Incarnation and Resurrection
Incarnation and Resurrection

By Teresa D. Welch

Strips of cloth, angels, a man named Joseph, a bed, spices, an angel’s “do not be afraid” message, and a group rushing to tell others the good news.

In the context of December, with decorated trees and carolers singing “fa-la-la-la-la,” you most likely associated those items with the story found in Luke 2: “And she [Mary] gave birth to her firstborn, a son. She wrapped him in cloths and placed in him a manager” (v. 7).

But these elements of the Christmas story also appear in a different story about Christ. The story of Christmas reminds us of the story of Easter.

In infancy, the body of Jesus was wrapped in cloths and placed where no other person had previously lain. Thirty-three years later, Christ’s body would be removed from a cross by a man named Joseph, who “wrapped it in linen cloth and placed it in a tomb cut in the rock, one in which no one had yet been laid” (Luke 23:53).

At Christmas, we remember that an angel appeared to shepherds and announced, “Do not be afraid. I bring you good news that will cause great joy for all the people. Today . . . a Savior has been born” (Luke 2:10, 11). On Easter morning, an angel said to a group of women, “Do not be afraid, for I know that you are looking for Jesus, who was crucified. He is not here; he has risen, just as he said” (Matthew 28:5, 6).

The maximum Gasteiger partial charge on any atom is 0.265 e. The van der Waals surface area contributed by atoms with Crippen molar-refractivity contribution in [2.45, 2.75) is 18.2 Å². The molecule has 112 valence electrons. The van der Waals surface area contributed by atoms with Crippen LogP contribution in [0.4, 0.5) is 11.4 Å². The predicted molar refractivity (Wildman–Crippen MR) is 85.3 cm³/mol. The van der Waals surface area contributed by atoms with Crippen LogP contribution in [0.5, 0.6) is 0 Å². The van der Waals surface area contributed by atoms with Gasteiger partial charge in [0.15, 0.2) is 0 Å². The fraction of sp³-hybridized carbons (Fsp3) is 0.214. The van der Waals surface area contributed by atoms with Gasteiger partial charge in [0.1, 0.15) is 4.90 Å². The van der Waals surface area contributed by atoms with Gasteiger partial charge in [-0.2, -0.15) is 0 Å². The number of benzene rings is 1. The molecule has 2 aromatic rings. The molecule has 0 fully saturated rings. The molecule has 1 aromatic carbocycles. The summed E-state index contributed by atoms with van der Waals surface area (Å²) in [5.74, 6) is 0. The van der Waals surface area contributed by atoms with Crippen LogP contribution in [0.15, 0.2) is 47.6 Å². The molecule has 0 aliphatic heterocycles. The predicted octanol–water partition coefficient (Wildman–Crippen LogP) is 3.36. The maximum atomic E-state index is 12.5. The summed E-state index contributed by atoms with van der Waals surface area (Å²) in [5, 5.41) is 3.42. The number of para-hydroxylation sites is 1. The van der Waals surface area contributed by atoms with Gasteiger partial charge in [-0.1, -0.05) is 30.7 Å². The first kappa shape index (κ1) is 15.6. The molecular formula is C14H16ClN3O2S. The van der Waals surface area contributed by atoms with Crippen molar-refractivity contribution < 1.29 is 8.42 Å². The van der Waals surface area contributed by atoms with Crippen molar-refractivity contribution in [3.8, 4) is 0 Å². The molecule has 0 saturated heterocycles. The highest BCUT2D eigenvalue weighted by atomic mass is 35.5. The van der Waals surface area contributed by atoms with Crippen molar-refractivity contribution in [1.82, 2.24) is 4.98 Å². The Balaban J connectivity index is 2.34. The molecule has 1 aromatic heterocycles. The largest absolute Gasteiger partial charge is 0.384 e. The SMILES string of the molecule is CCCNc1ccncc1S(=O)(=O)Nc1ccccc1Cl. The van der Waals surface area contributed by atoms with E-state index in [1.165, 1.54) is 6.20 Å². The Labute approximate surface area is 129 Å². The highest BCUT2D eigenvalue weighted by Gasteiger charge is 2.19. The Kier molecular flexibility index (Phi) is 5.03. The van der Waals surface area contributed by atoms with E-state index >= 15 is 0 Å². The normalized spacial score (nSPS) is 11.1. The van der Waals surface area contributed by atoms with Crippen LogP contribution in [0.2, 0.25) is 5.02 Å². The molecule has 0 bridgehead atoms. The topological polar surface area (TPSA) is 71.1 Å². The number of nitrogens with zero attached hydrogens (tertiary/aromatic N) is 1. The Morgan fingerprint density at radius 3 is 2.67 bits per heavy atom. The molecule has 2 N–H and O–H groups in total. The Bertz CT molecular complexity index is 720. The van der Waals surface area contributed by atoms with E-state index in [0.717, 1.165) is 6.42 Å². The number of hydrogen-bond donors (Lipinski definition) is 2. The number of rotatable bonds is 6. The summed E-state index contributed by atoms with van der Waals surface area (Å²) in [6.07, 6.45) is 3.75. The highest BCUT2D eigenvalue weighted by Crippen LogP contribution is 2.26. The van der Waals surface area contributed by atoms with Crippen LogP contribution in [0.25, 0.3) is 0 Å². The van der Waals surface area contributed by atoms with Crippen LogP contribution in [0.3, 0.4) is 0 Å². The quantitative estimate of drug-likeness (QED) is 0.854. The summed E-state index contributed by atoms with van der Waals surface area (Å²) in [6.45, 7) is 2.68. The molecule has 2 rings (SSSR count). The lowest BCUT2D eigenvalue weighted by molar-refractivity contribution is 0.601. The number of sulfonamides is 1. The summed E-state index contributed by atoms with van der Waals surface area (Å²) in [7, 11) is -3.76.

And both the incarnation and the resurrection caused groups to share what they had heard from an angel. Shepherds “spread the word . . . about this child . . . glorifying and praising God for all the things they had heard and seen” (Luke 2:17, 20), and on Easter, “the women hurried away from the tomb, afraid yet filled with joy, and ran to tell his disciples” (Matthew 28:8).

So as we sing hymns, watch productions, buy gifts, and hang the lights of Christmas, let us also remember what we celebrate at this Communion table. The God of creation entered into his creation as an infant, “he made himself nothing . . . being made in human likeness . . . he humbled himself by becoming obedient to death—even death on a cross!” (Philippians 2:7, 8).

Because of the incarnation of Christ, we remember the crucifixion and celebrate the resurrection of Christ.

The image is a painting of the angel Gabriel appearing to Mary; The Annunciation was painted by Lodovico Carracci (1555–1619). Courtesy of Wikimedia Commons. 

Teresa D. Welch serves as vice president of institutional research and effectiveness and professor with Ozark Christian College, Joplin, Missouri.

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